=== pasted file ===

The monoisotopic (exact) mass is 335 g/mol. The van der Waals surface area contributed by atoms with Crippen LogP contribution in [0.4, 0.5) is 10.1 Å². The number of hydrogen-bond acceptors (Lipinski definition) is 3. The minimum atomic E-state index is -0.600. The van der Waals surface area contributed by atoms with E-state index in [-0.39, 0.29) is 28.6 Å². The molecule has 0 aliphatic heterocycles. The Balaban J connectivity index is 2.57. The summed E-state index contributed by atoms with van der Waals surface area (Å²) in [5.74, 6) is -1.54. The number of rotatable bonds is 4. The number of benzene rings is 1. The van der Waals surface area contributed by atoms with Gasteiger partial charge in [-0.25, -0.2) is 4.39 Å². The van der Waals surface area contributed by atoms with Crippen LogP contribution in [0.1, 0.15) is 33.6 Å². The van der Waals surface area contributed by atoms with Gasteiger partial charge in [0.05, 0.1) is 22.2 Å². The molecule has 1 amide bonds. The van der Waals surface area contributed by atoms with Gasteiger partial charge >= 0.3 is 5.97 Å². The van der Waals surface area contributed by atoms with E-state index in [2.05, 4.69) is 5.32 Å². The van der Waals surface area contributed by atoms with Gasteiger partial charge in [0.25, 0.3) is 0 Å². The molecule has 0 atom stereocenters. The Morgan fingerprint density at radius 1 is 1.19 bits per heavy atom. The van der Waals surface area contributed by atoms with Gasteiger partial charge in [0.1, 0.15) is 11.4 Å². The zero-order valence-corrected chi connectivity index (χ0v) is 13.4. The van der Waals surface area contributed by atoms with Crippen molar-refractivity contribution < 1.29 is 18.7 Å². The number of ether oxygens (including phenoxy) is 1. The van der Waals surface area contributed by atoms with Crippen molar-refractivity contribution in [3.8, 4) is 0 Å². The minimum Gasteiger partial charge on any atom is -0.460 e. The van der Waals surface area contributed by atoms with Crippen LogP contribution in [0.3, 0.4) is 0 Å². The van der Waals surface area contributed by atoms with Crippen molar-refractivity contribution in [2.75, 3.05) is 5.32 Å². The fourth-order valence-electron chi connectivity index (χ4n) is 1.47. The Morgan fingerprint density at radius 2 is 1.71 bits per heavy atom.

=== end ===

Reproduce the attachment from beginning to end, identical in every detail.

The monoisotopic (exact) mass is 335 g/mol. The van der Waals surface area contributed by atoms with Crippen LogP contribution in [0.4, 0.5) is 10.1 Å². The number of hydrogen-bond acceptors (Lipinski definition) is 3. The minimum atomic E-state index is -0.600. The van der Waals surface area contributed by atoms with E-state index in [-0.39, 0.29) is 28.6 Å². The molecule has 0 aliphatic heterocycles. The Balaban J connectivity index is 2.57. The summed E-state index contributed by atoms with van der Waals surface area (Å²) in [5.74, 6) is -1.54. The number of rotatable bonds is 4. The number of benzene rings is 1. The van der Waals surface area contributed by atoms with Gasteiger partial charge in [-0.25, -0.2) is 4.39 Å². The van der Waals surface area contributed by atoms with Crippen LogP contribution in [0.1, 0.15) is 33.6 Å². The van der Waals surface area contributed by atoms with Gasteiger partial charge in [0.05, 0.1) is 22.2 Å². The molecule has 1 amide bonds. The van der Waals surface area contributed by atoms with Gasteiger partial charge >= 0.3 is 5.97 Å². The van der Waals surface area contributed by atoms with E-state index in [2.05, 4.69) is 5.32 Å². The van der Waals surface area contributed by atoms with Gasteiger partial charge in [0.25, 0.3) is 0 Å². The molecule has 0 atom stereocenters. The Morgan fingerprint density at radius 1 is 1.19 bits per heavy atom. The van der Waals surface area contributed by atoms with Gasteiger partial charge in [0.1, 0.15) is 11.4 Å². The zero-order valence-corrected chi connectivity index (χ0v) is 13.4. The van der Waals surface area contributed by atoms with Crippen molar-refractivity contribution < 1.29 is 18.7 Å². The number of ether oxygens (including phenoxy) is 1. The van der Waals surface area contributed by atoms with Crippen molar-refractivity contribution in [3.8, 4) is 0 Å². The minimum Gasteiger partial charge on any atom is -0.460 e. The van der Waals surface area contributed by atoms with Crippen LogP contribution in [0.3, 0.4) is 0 Å². The van der Waals surface area contributed by atoms with Crippen molar-refractivity contribution in [2.75, 3.05) is 5.32 Å². The fourth-order valence-electron chi connectivity index (χ4n) is 1.47. The Morgan fingerprint density at radius 2 is 1.71 bits per heavy atom.